Residents in more than two dozen mobile homes will be displaced by a proposed expansion of Worthsville Road from U.S. 31 to State Road 135.
James Mann Sr. has lived in a mobile home along Worthsville Road for about 15 years with his mother, who he had been taking care of until she passed away several weeks ago. He received a notice earlier this month informing him that he would need to be relocated as part of the road expansion project.
“I don’t like it at all,” Mann said.
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Being forced to move is difficult when he thinks about the emotional ties he has to the area, and the time he has put into gardening and maintenance.
“She is with me there,” Mann said.
The expansion of Worthsville Road from two lanes of traffic to four has long been part of the city’s plans to provide what officials say is a desperately needed east to west route through Greenwood. The first section of the expansion — U.S. 31 to Interstate 65 — was completed last fall.
Work from State Road 135 to U.S. 31 is planned in three sections, starting at U.S. 31 and wrapping up at State Road 135, Greenwood senior technician Paul Peoni said.
Construction from U.S. 31 to Averitt Road is planned for 2019. The next section, Averitt to Honeycreek roads, is planned for 2021. Federal funding will cover 80 percent of the cost of work on those roads, while the Greenwood Redevelopment Commission will fund the remainder, he said.
A timeline for work on the last section, from State Road 135 to Honeycreek Road, hasn’t been determined as federal funding hasn’t been approved, Peoni said.
Roundabouts are planned at Averitt and Honecreek roads, and the new road would eliminate two 90-degree turns and build a more direct route between the two roads.
Relocating the mobile homes, which have driveways directly connected to Worthsville Road, will make the road safer as it expands and attracts more traffic, United Consulting manager Devin Stettler said.
Some of the residents own their mobile home and rent the land, while others rent both the mobile home and the land. Their concerns include what compensation will they get to cover the expense of moving.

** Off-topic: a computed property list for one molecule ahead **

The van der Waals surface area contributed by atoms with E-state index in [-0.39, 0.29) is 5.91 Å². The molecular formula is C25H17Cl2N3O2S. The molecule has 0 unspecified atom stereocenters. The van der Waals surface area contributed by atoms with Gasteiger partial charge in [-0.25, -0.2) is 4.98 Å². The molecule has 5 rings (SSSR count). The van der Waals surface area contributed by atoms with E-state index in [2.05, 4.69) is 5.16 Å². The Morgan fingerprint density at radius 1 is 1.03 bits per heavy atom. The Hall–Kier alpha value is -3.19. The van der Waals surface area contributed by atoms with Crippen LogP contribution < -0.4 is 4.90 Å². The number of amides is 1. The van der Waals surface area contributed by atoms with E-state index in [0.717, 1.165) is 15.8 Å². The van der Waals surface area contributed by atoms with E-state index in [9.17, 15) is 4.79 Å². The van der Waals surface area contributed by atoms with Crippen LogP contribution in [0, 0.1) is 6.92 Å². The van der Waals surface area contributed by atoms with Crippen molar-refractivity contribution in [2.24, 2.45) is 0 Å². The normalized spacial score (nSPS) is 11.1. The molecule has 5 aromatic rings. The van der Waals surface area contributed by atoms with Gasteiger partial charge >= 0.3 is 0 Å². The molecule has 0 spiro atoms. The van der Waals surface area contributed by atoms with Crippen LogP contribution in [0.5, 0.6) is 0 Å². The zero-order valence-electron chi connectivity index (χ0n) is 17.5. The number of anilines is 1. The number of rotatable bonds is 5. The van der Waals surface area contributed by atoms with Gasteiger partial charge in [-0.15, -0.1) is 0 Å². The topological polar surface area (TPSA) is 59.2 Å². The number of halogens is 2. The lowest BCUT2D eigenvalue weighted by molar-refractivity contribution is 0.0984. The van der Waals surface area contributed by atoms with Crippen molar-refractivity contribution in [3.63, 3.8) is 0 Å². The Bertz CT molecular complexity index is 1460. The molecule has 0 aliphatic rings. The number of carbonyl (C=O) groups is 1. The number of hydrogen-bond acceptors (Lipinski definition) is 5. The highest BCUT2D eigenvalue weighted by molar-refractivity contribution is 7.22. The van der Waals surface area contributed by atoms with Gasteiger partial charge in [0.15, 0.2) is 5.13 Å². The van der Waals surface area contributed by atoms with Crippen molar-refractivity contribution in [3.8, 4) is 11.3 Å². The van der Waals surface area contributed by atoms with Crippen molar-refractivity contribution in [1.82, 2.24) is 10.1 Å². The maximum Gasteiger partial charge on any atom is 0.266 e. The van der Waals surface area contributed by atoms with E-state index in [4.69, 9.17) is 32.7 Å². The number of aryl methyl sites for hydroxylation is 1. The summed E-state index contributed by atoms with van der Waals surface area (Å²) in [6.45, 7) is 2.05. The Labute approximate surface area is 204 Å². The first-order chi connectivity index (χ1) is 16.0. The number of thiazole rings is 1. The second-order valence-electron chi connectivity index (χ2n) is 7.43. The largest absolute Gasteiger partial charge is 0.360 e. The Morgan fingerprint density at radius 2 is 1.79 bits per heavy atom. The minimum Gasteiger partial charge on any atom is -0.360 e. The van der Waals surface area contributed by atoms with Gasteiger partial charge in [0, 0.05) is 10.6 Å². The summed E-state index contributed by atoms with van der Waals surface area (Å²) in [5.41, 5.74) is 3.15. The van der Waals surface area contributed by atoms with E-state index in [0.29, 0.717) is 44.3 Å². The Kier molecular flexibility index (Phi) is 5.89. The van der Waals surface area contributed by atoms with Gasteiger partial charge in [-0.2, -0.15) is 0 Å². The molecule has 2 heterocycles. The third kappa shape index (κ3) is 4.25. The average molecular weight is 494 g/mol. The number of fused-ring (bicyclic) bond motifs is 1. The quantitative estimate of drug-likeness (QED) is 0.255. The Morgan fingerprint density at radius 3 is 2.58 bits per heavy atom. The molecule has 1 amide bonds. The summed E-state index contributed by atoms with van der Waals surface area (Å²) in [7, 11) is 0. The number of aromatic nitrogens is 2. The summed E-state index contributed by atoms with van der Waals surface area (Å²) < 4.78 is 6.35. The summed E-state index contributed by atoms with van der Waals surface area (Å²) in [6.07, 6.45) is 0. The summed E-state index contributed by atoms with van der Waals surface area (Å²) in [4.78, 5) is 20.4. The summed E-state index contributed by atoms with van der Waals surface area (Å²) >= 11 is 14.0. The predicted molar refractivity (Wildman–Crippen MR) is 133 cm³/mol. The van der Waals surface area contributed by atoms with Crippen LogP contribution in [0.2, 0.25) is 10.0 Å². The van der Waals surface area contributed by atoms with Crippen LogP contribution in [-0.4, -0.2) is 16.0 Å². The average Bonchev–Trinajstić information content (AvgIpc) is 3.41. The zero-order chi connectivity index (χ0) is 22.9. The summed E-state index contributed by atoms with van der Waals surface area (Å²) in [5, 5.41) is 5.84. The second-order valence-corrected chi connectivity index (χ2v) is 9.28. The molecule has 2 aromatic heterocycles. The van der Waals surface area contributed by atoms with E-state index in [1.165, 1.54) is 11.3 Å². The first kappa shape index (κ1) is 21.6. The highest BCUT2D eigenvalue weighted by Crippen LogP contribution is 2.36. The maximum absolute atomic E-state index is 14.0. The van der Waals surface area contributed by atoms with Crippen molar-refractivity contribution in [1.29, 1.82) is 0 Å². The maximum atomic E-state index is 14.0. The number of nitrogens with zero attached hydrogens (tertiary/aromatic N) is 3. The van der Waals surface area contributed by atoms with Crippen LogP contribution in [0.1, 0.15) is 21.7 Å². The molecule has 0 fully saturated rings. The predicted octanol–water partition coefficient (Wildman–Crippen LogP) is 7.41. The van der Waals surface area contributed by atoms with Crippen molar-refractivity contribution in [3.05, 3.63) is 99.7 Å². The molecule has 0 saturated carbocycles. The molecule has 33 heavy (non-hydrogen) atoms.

Doug Eland has lived in Greenwood Estates along Worthsville Road for about two years. He had no idea that this road expansion would impact him when he first moved to the area, and is worried about how much it will cost him to move again.
Federal law requires that residents be reimbursed for costs associated with relocation, whether that is moving a mobile home to another location or selling the mobile home and purchasing another one, said Joe Gromosky, a consultant with Boomerang Ventures, who will be handling the relocation process.
The timeline for the relocation process means that most people won’t be required to leave there homes until next spring at the earliest, he said.
RHP Properties, which manages Greenwood Estates, said it is monitoring the situation.
“Our highest priority is the safety and well being of our residents,” RHP Properties President Joel Brown said in a statement. “We are aware of the city’s plans and are in the process of reviewing. We will be reaching out to city of Greenwood officials to obtain more information and confirm specifics of the proposed plans.”
Greenwood plans to expand Worthsville Road from U.S. 31 to State Road 135 to create an east to west route through the city to accommodate additional traffic and development in the area.
Here’s the initial timeline:
U.S. 31 to Averitt Road: 2019
Averitt Road to Honeycreek Road: 2021
Honeycreek Road to State Road 135: To be determined